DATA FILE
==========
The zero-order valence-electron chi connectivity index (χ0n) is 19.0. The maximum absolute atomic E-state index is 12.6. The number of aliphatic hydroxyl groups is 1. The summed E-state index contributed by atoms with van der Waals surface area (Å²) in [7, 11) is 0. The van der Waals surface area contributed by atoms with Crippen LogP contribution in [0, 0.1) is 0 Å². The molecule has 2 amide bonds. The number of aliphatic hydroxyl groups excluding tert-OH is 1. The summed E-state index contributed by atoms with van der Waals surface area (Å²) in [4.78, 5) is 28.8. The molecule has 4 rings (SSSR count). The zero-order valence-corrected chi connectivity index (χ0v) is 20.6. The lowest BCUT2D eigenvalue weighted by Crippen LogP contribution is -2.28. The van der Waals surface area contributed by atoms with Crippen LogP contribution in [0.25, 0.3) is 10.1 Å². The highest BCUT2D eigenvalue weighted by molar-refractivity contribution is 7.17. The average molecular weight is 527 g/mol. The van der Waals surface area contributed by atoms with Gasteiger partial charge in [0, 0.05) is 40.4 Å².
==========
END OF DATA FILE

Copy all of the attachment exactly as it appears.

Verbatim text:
The zero-order valence-electron chi connectivity index (χ0n) is 19.0. The maximum absolute atomic E-state index is 12.6. The number of aliphatic hydroxyl groups is 1. The summed E-state index contributed by atoms with van der Waals surface area (Å²) in [7, 11) is 0. The van der Waals surface area contributed by atoms with Crippen LogP contribution in [0, 0.1) is 0 Å². The molecule has 2 amide bonds. The number of aliphatic hydroxyl groups excluding tert-OH is 1. The summed E-state index contributed by atoms with van der Waals surface area (Å²) in [4.78, 5) is 28.8. The molecule has 4 rings (SSSR count). The zero-order valence-corrected chi connectivity index (χ0v) is 20.6. The lowest BCUT2D eigenvalue weighted by Crippen LogP contribution is -2.28. The van der Waals surface area contributed by atoms with Crippen LogP contribution in [0.25, 0.3) is 10.1 Å². The highest BCUT2D eigenvalue weighted by molar-refractivity contribution is 7.17. The average molecular weight is 527 g/mol. The van der Waals surface area contributed by atoms with Gasteiger partial charge in [0, 0.05) is 40.4 Å².